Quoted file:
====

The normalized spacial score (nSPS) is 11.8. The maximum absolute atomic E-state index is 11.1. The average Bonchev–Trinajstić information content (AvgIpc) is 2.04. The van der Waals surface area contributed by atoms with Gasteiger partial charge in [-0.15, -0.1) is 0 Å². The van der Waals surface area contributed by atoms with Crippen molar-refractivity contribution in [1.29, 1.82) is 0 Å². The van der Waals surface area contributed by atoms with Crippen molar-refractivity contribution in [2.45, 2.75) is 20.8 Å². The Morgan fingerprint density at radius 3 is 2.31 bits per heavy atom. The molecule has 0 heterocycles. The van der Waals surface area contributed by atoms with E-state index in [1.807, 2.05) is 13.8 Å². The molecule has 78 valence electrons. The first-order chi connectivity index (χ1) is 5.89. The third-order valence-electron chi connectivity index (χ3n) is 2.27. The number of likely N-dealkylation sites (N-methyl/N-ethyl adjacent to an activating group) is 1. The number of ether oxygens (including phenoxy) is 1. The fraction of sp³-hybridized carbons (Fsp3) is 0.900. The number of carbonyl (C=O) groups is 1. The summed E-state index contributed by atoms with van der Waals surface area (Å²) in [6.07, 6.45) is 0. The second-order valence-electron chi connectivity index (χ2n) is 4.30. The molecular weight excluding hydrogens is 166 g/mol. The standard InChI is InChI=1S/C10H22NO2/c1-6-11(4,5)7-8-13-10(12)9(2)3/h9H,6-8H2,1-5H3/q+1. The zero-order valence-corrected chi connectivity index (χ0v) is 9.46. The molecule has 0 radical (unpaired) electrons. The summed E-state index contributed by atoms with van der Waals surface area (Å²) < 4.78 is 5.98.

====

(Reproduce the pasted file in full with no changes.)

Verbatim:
The normalized spacial score (nSPS) is 11.8. The maximum absolute atomic E-state index is 11.1. The average Bonchev–Trinajstić information content (AvgIpc) is 2.04. The van der Waals surface area contributed by atoms with Gasteiger partial charge in [-0.15, -0.1) is 0 Å². The van der Waals surface area contributed by atoms with Crippen molar-refractivity contribution in [1.29, 1.82) is 0 Å². The van der Waals surface area contributed by atoms with Crippen molar-refractivity contribution in [2.45, 2.75) is 20.8 Å². The Morgan fingerprint density at radius 3 is 2.31 bits per heavy atom. The molecule has 0 heterocycles. The van der Waals surface area contributed by atoms with E-state index in [1.807, 2.05) is 13.8 Å². The molecule has 78 valence electrons. The first-order chi connectivity index (χ1) is 5.89. The third-order valence-electron chi connectivity index (χ3n) is 2.27. The number of likely N-dealkylation sites (N-methyl/N-ethyl adjacent to an activating group) is 1. The number of ether oxygens (including phenoxy) is 1. The fraction of sp³-hybridized carbons (Fsp3) is 0.900. The number of carbonyl (C=O) groups is 1. The summed E-state index contributed by atoms with van der Waals surface area (Å²) in [6.07, 6.45) is 0. The second-order valence-electron chi connectivity index (χ2n) is 4.30. The molecular weight excluding hydrogens is 166 g/mol. The standard InChI is InChI=1S/C10H22NO2/c1-6-11(4,5)7-8-13-10(12)9(2)3/h9H,6-8H2,1-5H3/q+1. The zero-order valence-corrected chi connectivity index (χ0v) is 9.46. The molecule has 0 radical (unpaired) electrons. The summed E-state index contributed by atoms with van der Waals surface area (Å²) < 4.78 is 5.98.